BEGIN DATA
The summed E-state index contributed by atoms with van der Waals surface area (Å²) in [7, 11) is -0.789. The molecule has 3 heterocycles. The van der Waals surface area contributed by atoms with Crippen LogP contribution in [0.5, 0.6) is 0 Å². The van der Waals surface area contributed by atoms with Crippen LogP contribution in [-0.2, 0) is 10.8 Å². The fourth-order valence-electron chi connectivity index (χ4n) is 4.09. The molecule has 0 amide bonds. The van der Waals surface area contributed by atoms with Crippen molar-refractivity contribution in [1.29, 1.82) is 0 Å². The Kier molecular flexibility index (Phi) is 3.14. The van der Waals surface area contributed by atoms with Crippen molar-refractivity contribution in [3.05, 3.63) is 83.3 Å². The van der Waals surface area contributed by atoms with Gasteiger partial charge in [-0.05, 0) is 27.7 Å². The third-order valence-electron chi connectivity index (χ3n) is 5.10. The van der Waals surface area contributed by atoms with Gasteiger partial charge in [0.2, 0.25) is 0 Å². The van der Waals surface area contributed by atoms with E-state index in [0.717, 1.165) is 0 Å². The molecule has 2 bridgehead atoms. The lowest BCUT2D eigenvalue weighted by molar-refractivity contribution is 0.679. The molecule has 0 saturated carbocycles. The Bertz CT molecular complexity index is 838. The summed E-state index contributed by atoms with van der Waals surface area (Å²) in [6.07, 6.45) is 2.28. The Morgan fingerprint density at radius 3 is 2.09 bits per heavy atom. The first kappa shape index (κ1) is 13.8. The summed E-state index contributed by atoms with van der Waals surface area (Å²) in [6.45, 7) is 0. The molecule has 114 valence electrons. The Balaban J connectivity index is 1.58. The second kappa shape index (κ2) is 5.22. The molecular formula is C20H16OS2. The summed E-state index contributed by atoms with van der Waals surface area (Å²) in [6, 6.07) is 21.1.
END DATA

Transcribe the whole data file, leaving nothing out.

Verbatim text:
The summed E-state index contributed by atoms with van der Waals surface area (Å²) in [7, 11) is -0.789. The molecule has 3 heterocycles. The van der Waals surface area contributed by atoms with Crippen LogP contribution in [0.5, 0.6) is 0 Å². The van der Waals surface area contributed by atoms with Crippen LogP contribution in [-0.2, 0) is 10.8 Å². The fourth-order valence-electron chi connectivity index (χ4n) is 4.09. The molecule has 0 amide bonds. The van der Waals surface area contributed by atoms with Crippen molar-refractivity contribution in [1.29, 1.82) is 0 Å². The Kier molecular flexibility index (Phi) is 3.14. The van der Waals surface area contributed by atoms with Crippen molar-refractivity contribution in [3.05, 3.63) is 83.3 Å². The van der Waals surface area contributed by atoms with Gasteiger partial charge in [-0.05, 0) is 27.7 Å². The third-order valence-electron chi connectivity index (χ3n) is 5.10. The van der Waals surface area contributed by atoms with Gasteiger partial charge in [0.2, 0.25) is 0 Å². The van der Waals surface area contributed by atoms with E-state index in [0.717, 1.165) is 0 Å². The molecule has 2 bridgehead atoms. The lowest BCUT2D eigenvalue weighted by molar-refractivity contribution is 0.679. The molecule has 0 saturated carbocycles. The Bertz CT molecular complexity index is 838. The summed E-state index contributed by atoms with van der Waals surface area (Å²) in [6.07, 6.45) is 2.28. The Morgan fingerprint density at radius 3 is 2.09 bits per heavy atom. The first kappa shape index (κ1) is 13.8. The summed E-state index contributed by atoms with van der Waals surface area (Å²) in [6.45, 7) is 0. The molecule has 114 valence electrons. The Balaban J connectivity index is 1.58. The second kappa shape index (κ2) is 5.22. The molecular formula is C20H16OS2. The summed E-state index contributed by atoms with van der Waals surface area (Å²) in [6, 6.07) is 21.1.